Do kids go crazy in windy weather?

Following on from my previous post querying whether windy weather affects the behaviour of kids, the nerd in me took over to see whether there was any evidence on this topic.

(NB: you can’t use ‘wind and children’ in a search term unless you want to read lots about farts…)

Firstly, the not-so-scientific explanations out there.

This is what you get when you search “child behaviour and windy weather” using Google.

  • “Because they’re indoors and see it as their mission to systematically wreck the house”
  • “It makes them psychotic”

That parent is obviously having a tough day.

Some more (plausible) explanations:

  • “Dry winds cause positively charged ions in the air which leads to irritable behaviour”
  • “Slight low-frequency atmospheric oscillations can influence human mental activity, especially low barometric pressure, which is associated with an increase in impulsive behaviours”
  • “Windy days bring forth excitement from the child… it may simply be a release of adrenaline”

In the literature:

  • Effect of wind on child activity: researchers at Auckland University of Technology strapped pedometers to over one thousand Auckland children to see the effects of weather on their physical activity. They found that while there was an increase in activity with warmer temperature and also on weekends, the effect of wind speed on child activity was trivial or unclear.
  • Effect of wind on disruptive behaviour: another study carried out in the UK looked at possible correlations between weather and student disruptive incidents, and found that it is not so much the particular stable weather conditions on any one day, but rather the sudden changes in weather that may be predictive of pupil disturbance.
  • Relationship between air pressure and wind: low pressure in the atmosphere leads to windy conditions (read on here for a detailed explanation on “Air Pressure & Wind”). I just did and I think my brain imploded. The main thing I got was “winds are directed towards low pressure which results in bad weather”. OK, got it.
  • Relationship between ions in the air and behaviour: the populations most sensitive to ions in the air include children, the elderly, the chronically ill and the chronically stressed. Ionising winds exist, which are typically hot and dry, which result in more positively charged ions in the atmosphere. These positively charged ions cause children (and people in general) to behave badly, and this is thought to be due to the retention of greater amounts of lead and nickel. Adults (supposedly) have great control over their emotions, so the craziness is not so evident with them as it is with kids.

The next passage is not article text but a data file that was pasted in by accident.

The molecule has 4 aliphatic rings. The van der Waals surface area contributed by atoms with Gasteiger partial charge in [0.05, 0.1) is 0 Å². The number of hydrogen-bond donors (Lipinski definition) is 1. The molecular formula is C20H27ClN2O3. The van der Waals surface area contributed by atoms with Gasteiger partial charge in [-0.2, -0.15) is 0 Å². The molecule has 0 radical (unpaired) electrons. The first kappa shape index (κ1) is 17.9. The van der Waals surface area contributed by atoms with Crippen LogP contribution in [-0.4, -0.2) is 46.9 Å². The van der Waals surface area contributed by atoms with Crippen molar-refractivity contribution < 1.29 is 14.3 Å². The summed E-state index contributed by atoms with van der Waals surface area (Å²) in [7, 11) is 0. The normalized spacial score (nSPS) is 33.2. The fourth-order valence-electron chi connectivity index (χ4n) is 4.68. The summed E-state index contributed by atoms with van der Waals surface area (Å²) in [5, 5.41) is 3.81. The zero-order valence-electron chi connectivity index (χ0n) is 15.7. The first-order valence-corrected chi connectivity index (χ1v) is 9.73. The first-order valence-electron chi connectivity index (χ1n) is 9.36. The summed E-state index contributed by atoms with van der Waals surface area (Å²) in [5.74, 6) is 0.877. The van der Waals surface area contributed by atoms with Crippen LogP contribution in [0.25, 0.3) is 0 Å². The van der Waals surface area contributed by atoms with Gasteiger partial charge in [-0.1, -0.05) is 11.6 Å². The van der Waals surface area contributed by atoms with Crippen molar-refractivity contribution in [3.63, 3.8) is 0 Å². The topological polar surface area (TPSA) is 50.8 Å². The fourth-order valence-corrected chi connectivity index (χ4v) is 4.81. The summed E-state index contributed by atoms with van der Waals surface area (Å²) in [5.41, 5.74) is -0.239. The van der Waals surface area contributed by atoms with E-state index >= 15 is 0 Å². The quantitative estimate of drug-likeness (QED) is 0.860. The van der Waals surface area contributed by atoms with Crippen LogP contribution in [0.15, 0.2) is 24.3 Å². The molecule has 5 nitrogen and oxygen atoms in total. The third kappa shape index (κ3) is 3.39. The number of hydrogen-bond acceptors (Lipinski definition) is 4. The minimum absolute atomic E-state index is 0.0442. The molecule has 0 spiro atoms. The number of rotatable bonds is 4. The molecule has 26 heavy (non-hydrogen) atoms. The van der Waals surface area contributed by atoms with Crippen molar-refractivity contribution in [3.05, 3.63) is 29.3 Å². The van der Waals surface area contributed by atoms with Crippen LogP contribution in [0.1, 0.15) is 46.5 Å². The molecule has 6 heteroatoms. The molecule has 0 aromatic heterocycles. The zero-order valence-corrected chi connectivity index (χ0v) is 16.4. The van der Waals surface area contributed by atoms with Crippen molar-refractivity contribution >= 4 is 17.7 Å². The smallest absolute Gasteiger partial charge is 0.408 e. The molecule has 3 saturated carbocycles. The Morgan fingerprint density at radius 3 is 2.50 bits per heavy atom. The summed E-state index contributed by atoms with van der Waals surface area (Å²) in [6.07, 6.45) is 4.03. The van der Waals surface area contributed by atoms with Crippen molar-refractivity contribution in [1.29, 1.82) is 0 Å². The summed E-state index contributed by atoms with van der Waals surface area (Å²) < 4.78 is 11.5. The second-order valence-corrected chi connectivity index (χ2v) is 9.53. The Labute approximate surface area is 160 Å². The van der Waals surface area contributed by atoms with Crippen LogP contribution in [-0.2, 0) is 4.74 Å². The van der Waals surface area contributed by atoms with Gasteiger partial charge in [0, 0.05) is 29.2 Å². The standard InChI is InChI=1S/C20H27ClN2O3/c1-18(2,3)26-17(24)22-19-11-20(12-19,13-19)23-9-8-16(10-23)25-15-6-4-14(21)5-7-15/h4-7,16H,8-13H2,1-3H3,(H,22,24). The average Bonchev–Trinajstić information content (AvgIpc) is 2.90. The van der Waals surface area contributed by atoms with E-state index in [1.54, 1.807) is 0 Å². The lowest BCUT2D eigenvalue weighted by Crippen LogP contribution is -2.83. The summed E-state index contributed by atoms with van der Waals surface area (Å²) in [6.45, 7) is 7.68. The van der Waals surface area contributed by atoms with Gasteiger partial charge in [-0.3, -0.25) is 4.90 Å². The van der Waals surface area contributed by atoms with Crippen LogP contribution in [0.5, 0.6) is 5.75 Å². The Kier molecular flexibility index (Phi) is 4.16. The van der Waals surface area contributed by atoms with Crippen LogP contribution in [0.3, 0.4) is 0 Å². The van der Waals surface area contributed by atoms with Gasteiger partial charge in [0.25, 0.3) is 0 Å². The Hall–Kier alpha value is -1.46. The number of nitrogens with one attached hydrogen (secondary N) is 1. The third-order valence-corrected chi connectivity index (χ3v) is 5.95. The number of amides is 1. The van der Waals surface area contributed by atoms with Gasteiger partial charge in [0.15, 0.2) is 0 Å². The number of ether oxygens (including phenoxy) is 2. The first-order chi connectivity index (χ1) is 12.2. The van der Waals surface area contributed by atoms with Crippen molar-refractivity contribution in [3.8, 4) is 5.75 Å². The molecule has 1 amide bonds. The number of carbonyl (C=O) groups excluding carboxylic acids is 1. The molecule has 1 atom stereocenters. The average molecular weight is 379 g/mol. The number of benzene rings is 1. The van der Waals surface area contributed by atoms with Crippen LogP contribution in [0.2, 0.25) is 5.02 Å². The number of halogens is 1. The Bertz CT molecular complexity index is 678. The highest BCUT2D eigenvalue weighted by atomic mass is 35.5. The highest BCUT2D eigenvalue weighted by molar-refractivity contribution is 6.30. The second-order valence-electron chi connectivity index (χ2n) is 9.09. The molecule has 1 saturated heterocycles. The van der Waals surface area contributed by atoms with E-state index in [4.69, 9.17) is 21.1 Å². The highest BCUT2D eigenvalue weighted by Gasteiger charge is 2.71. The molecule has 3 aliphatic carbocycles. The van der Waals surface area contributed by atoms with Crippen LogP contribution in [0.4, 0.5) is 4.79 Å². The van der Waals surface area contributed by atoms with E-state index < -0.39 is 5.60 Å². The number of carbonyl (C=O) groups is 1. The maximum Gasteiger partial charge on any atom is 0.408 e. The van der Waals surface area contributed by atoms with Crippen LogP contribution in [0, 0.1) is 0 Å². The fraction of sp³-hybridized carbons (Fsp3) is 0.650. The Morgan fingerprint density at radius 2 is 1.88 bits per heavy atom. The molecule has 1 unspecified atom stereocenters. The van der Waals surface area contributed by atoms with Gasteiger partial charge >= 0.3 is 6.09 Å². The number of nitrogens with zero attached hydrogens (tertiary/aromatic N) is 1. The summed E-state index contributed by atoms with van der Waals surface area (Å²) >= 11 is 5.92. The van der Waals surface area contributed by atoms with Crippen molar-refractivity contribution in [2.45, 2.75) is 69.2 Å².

There is actually not a whole lot of literature out there discussing the effect of windy weather on child behaviour.  Obviously
1. Researchers are childless
2. Those that are not are too exhausted by psychotic wind-induced child behaviour to do any study on the topic
3. The effect of windy weather on child behaviour has no direct effect on the cost-of-oil-per-barrel-military-invasions-war-panda-who-knows-how-to-make-coffee, therefore no one cares.

Bottom line: there is some scientific evidence to support the ‘child + windy day = crazy times’ theory… ‘The wind’ is not a myth 🙂

REFERENCES
Duncan JS, Hopkins WG, Schofield G, Duncan EK. Effects of weather on pedometer-determined physical activity in children. Med Sci Sports Exerc. 2008 Aug;40(8):1432-8.
B Badger, E O’Hare. Disruptive Behaviour and Weather Patterns in a West Cumbria Secondary School. British Educational Research Association. 1989 Feb:15(1):89-94.

If you have found a spelling or grammatical error, please notify me by highlighting that text and pressing Ctrl+Enter.

Share

2 Comments

  1. Pingback: Run-Walk 10+1 weeks post Caesarean section | Push Ups, Pull Ups & Pregnancy

  2. Pingback: Run 10+2 weeks post Caesarean section | Push Ups, Pull Ups & Pregnancy

Leave a Reply

Your email address will not be published. Required fields are marked *